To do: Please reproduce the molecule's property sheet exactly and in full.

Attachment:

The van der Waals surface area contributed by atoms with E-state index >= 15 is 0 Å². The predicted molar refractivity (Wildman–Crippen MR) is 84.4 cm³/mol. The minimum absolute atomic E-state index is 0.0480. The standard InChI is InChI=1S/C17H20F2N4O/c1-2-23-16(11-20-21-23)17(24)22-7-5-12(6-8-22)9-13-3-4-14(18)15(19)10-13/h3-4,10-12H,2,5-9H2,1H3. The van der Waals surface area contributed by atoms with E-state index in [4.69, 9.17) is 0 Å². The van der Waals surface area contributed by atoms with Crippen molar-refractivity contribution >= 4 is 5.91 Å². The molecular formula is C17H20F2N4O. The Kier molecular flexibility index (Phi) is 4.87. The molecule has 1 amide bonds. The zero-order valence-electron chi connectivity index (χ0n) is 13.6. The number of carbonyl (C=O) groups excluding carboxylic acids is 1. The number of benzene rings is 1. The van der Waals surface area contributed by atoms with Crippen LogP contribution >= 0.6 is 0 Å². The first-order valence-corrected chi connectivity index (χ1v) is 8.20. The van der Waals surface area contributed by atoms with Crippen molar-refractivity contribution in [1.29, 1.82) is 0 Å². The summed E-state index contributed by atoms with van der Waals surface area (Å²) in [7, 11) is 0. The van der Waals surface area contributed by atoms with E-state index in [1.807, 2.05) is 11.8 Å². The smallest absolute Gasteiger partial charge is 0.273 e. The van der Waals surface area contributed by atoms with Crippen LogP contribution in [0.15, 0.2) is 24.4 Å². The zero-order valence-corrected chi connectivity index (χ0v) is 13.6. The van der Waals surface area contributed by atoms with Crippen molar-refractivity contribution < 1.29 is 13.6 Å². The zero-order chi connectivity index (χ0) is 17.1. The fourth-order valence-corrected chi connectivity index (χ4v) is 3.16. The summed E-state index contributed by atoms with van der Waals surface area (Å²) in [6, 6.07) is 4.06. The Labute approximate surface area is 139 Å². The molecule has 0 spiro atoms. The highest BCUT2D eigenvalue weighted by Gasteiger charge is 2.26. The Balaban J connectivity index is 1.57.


The van der Waals surface area contributed by atoms with E-state index >= 15 is 0 Å². The predicted molar refractivity (Wildman–Crippen MR) is 84.4 cm³/mol. The minimum absolute atomic E-state index is 0.0480. The standard InChI is InChI=1S/C17H20F2N4O/c1-2-23-16(11-20-21-23)17(24)22-7-5-12(6-8-22)9-13-3-4-14(18)15(19)10-13/h3-4,10-12H,2,5-9H2,1H3. The van der Waals surface area contributed by atoms with E-state index in [4.69, 9.17) is 0 Å². The van der Waals surface area contributed by atoms with Crippen molar-refractivity contribution >= 4 is 5.91 Å². The molecular formula is C17H20F2N4O. The Kier molecular flexibility index (Phi) is 4.87. The molecule has 1 amide bonds. The zero-order valence-electron chi connectivity index (χ0n) is 13.6. The number of carbonyl (C=O) groups excluding carboxylic acids is 1. The number of benzene rings is 1. The van der Waals surface area contributed by atoms with Crippen LogP contribution >= 0.6 is 0 Å². The first-order valence-corrected chi connectivity index (χ1v) is 8.20. The van der Waals surface area contributed by atoms with Crippen molar-refractivity contribution in [1.29, 1.82) is 0 Å². The summed E-state index contributed by atoms with van der Waals surface area (Å²) in [7, 11) is 0. The van der Waals surface area contributed by atoms with E-state index in [1.807, 2.05) is 11.8 Å². The smallest absolute Gasteiger partial charge is 0.273 e. The van der Waals surface area contributed by atoms with Crippen LogP contribution in [0.15, 0.2) is 24.4 Å². The zero-order valence-corrected chi connectivity index (χ0v) is 13.6. The van der Waals surface area contributed by atoms with Crippen molar-refractivity contribution < 1.29 is 13.6 Å². The zero-order chi connectivity index (χ0) is 17.1. The fourth-order valence-corrected chi connectivity index (χ4v) is 3.16. The summed E-state index contributed by atoms with van der Waals surface area (Å²) in [6, 6.07) is 4.06. The Labute approximate surface area is 139 Å². The molecule has 0 spiro atoms. The highest BCUT2D eigenvalue weighted by Gasteiger charge is 2.26. The Balaban J connectivity index is 1.57.